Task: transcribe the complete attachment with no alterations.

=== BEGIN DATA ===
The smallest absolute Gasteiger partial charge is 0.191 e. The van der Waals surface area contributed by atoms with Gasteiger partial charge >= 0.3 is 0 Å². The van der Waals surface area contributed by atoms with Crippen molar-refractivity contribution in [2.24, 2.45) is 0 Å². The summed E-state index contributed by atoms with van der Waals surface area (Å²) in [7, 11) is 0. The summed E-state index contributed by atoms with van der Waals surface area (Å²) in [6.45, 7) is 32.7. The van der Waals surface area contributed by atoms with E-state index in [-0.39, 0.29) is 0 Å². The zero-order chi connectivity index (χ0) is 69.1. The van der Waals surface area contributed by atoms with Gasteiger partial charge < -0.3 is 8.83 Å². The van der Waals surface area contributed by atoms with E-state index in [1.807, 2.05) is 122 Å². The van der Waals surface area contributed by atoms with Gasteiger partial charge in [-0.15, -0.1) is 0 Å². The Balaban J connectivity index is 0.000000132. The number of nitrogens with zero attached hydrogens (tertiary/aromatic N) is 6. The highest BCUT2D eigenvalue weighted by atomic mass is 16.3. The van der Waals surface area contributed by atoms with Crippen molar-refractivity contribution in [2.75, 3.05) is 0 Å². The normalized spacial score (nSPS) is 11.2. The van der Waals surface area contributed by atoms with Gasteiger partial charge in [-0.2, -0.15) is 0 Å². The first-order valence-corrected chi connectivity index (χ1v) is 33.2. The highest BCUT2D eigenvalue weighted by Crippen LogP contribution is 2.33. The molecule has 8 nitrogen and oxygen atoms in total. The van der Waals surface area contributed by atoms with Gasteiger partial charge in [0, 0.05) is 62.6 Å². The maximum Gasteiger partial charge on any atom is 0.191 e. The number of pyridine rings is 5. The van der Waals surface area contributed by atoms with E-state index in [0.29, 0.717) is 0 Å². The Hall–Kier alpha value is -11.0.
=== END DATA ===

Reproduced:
The smallest absolute Gasteiger partial charge is 0.191 e. The van der Waals surface area contributed by atoms with Gasteiger partial charge >= 0.3 is 0 Å². The van der Waals surface area contributed by atoms with Crippen molar-refractivity contribution in [2.24, 2.45) is 0 Å². The summed E-state index contributed by atoms with van der Waals surface area (Å²) in [7, 11) is 0. The summed E-state index contributed by atoms with van der Waals surface area (Å²) in [6.45, 7) is 32.7. The van der Waals surface area contributed by atoms with E-state index in [-0.39, 0.29) is 0 Å². The zero-order chi connectivity index (χ0) is 69.1. The van der Waals surface area contributed by atoms with Gasteiger partial charge < -0.3 is 8.83 Å². The van der Waals surface area contributed by atoms with E-state index in [1.807, 2.05) is 122 Å². The van der Waals surface area contributed by atoms with Gasteiger partial charge in [-0.15, -0.1) is 0 Å². The Balaban J connectivity index is 0.000000132. The number of nitrogens with zero attached hydrogens (tertiary/aromatic N) is 6. The highest BCUT2D eigenvalue weighted by atomic mass is 16.3. The van der Waals surface area contributed by atoms with Crippen molar-refractivity contribution in [2.75, 3.05) is 0 Å². The normalized spacial score (nSPS) is 11.2. The van der Waals surface area contributed by atoms with Gasteiger partial charge in [-0.2, -0.15) is 0 Å². The first-order valence-corrected chi connectivity index (χ1v) is 33.2. The highest BCUT2D eigenvalue weighted by Crippen LogP contribution is 2.33. The molecule has 8 nitrogen and oxygen atoms in total. The van der Waals surface area contributed by atoms with Gasteiger partial charge in [0, 0.05) is 62.6 Å². The maximum Gasteiger partial charge on any atom is 0.191 e. The number of pyridine rings is 5. The van der Waals surface area contributed by atoms with E-state index in [0.29, 0.717) is 0 Å². The Hall–Kier alpha value is -11.0.